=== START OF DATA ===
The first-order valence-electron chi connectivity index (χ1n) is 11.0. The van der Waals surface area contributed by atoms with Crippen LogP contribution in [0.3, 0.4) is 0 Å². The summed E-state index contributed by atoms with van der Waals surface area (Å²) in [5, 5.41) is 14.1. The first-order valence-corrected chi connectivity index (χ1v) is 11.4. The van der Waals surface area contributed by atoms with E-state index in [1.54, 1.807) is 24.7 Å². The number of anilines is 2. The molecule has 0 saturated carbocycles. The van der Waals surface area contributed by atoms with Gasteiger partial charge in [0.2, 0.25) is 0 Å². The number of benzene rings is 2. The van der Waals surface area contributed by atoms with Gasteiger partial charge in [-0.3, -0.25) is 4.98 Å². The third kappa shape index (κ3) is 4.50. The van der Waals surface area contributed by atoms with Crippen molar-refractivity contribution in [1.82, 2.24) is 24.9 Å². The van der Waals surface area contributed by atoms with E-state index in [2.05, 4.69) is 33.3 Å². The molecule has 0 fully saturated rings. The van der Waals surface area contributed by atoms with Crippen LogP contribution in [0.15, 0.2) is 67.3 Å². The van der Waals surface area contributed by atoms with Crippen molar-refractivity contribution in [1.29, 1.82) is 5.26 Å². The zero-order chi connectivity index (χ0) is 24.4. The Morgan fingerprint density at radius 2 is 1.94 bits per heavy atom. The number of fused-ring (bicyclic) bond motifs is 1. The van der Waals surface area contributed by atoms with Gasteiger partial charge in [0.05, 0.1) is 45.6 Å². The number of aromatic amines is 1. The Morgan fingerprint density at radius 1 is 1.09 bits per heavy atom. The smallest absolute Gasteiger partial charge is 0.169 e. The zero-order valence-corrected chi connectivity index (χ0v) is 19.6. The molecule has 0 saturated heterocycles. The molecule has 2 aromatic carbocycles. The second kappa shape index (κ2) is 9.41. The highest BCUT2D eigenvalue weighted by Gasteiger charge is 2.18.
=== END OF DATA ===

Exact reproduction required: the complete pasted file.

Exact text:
The first-order valence-electron chi connectivity index (χ1n) is 11.0. The van der Waals surface area contributed by atoms with Crippen LogP contribution in [0.3, 0.4) is 0 Å². The summed E-state index contributed by atoms with van der Waals surface area (Å²) in [5, 5.41) is 14.1. The first-order valence-corrected chi connectivity index (χ1v) is 11.4. The van der Waals surface area contributed by atoms with E-state index in [1.54, 1.807) is 24.7 Å². The number of anilines is 2. The molecule has 0 saturated carbocycles. The van der Waals surface area contributed by atoms with Gasteiger partial charge in [0.2, 0.25) is 0 Å². The number of benzene rings is 2. The van der Waals surface area contributed by atoms with Gasteiger partial charge in [-0.3, -0.25) is 4.98 Å². The third kappa shape index (κ3) is 4.50. The van der Waals surface area contributed by atoms with Crippen molar-refractivity contribution in [1.82, 2.24) is 24.9 Å². The van der Waals surface area contributed by atoms with E-state index in [2.05, 4.69) is 33.3 Å². The molecule has 0 fully saturated rings. The van der Waals surface area contributed by atoms with Crippen LogP contribution in [0.15, 0.2) is 67.3 Å². The van der Waals surface area contributed by atoms with Crippen molar-refractivity contribution in [1.29, 1.82) is 5.26 Å². The zero-order chi connectivity index (χ0) is 24.4. The Morgan fingerprint density at radius 2 is 1.94 bits per heavy atom. The number of fused-ring (bicyclic) bond motifs is 1. The van der Waals surface area contributed by atoms with Gasteiger partial charge in [0.05, 0.1) is 45.6 Å². The number of aromatic amines is 1. The Morgan fingerprint density at radius 1 is 1.09 bits per heavy atom. The smallest absolute Gasteiger partial charge is 0.169 e. The zero-order valence-corrected chi connectivity index (χ0v) is 19.6. The molecule has 0 saturated heterocycles. The molecule has 2 aromatic carbocycles. The second kappa shape index (κ2) is 9.41. The highest BCUT2D eigenvalue weighted by Gasteiger charge is 2.18.